As photographers, we do our best to get perfect shots to save on time and resources in post-production. It’s difficult, however, to spot distortions and color contamination in-camera. Many of us only notice that a subject is overexposed or oversaturated when we’re already viewing the images on a computer.
When color is an issue, you can solve the problem through color correction. You will need Photoshop Elements (an Adobe photo editing software for beginners), Adobe Photoshop (also known as PS and is used by all types of visual professionals), or Lightroom (another robust software made specifically for photographers) to do this.
You can also use color correction to add drama to an otherwise mundane photo. The second half of this article is a tutorial on how you can achieve just that. If, however, you feel that your photo retouching skills still need a bit of work, you can always count on professional photo color correction services like what we offer at Paper Boat Creative.
Capturing Wrong Colors: How Does This Happen?
Inarguably one of the biggest challenges in photography is capturing the exact visual that your eyes see. Modern cameras do a rather excellent job of it, but they’re not perfect. Even the most advanced exposure systems, white balance settings, and automatic color corrections aren’t always 100% accurate. There’s also the matter of lighting. Natural and artificial light can interact differently (sometimes unpredictably) with various colors and surface textures.
Let’s go deeper into the possible reasons behind color inaccuracies in photos.
- Your Camera
Our eyes are the perfect cameras: they can absorb colors and see the real effect of light hitting another object. With photography, it’s a man-made distortion that attempts to see what we see. But it’s not perfect—at least not yet.
If you’re using an automatic camera for shooting, you’ll most likely get a hyper-realistic image: the skies look very blue, trees are a vibrant emerald color, and sunsets have deep orange horizons with streaks of rose, indigo, and soft yellow—possibly with a bit of white and blue peeking through.
Automatic cameras can be great for home photography, but when it comes to precise color balancing for skin tone or objects, the images they capture can be off the mark. They tend to over-saturate or increase the brightness of an image. In most cases, these auto-settings don’t capture the natural drama of the landscape you’re taking photos of.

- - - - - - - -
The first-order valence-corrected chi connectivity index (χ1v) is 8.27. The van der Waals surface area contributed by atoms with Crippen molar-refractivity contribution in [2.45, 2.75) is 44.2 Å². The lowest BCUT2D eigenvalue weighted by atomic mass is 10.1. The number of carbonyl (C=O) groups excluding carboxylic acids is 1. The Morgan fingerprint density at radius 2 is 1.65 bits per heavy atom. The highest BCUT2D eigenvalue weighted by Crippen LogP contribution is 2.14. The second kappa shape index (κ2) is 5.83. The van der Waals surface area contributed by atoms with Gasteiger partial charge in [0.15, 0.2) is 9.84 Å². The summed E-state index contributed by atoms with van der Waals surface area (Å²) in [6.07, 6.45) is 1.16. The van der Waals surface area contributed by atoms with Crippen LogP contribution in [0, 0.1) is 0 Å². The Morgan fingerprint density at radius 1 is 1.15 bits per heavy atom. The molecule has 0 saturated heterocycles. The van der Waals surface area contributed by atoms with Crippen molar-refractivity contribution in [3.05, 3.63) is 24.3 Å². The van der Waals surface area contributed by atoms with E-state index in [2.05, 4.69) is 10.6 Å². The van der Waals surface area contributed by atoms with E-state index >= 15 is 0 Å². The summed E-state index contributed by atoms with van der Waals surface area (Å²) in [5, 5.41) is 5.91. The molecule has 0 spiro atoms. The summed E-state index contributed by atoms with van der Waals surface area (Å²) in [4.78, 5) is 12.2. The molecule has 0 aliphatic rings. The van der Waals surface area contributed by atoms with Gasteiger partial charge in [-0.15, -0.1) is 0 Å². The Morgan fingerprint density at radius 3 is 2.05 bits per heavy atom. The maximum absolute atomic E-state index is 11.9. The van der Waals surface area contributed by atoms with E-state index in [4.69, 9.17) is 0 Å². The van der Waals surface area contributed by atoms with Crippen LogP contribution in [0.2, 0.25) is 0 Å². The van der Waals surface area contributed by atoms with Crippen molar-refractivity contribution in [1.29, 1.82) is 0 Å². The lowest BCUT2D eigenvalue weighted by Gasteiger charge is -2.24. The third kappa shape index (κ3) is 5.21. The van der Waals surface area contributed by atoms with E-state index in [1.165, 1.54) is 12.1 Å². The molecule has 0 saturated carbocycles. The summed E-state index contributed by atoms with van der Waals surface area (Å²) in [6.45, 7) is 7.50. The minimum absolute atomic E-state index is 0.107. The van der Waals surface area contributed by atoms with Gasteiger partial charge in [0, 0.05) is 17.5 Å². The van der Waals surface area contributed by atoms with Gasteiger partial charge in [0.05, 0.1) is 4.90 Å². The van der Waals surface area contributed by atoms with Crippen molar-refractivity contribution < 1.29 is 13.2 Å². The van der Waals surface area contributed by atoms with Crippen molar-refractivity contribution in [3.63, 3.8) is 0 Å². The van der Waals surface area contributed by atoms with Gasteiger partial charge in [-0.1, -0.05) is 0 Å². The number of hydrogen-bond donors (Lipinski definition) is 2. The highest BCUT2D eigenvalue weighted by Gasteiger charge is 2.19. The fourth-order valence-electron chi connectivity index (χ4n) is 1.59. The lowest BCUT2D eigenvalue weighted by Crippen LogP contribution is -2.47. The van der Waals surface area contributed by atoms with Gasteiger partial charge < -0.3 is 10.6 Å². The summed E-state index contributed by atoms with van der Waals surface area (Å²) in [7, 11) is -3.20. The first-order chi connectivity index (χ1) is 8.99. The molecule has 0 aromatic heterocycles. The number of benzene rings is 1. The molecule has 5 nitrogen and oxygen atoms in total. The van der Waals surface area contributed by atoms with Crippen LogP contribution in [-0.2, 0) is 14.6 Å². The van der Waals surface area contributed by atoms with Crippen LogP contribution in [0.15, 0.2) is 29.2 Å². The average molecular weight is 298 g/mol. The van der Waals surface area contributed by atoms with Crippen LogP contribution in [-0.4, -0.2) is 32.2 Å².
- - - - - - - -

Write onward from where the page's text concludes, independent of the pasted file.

TIP: Avoid muting a warm color palette by setting the automatic camera on manual mode. Adjust the white balance by changing the Kelvin settings. The higher you go, the warmer the color temperature will be (note that “warm” can also add a yellow hue to a photo, and setting the Kelvin too high can make your subjects look jaundiced). Conversely, you can achieve a more neutral or even cooler temperature by lowering the Kelvin.
Experiment with the settings and observe how the colors change through your camera screen.
- Your Choice of Lighting
Natural lighting is ideal, except when it is so harsh that it washes out the colors in the frame. Common examples are outdoor photos wherein the subjects are facing the sun. Thanks to overexposure, the eyebrows are barely visible, their eye colors are indeterminate, and some lighter colors (perhaps in their clothing) don’t register at all.
Your camera, in relation to the natural light, can also affect how the colors appear on your photos. A sunset shot can look more red and orange, and sometimes it goes a bit too much in that direction. So if you see a fantastic sunset and you’re wondering why your image on your camera isn’t as fabulous, it might be because your camera is trying to auto-adjust.
Artificial lighting, meanwhile, gives you greater control over how light affects colors. It can, however, also get tricky.
There are four kinds of artificial lights usually used in photography, and each of them can skew the colors on your photos:
- Florescent – These lights tend to give off a blue or green shine, so photographs with these lights will be on the cold side of the spectrum.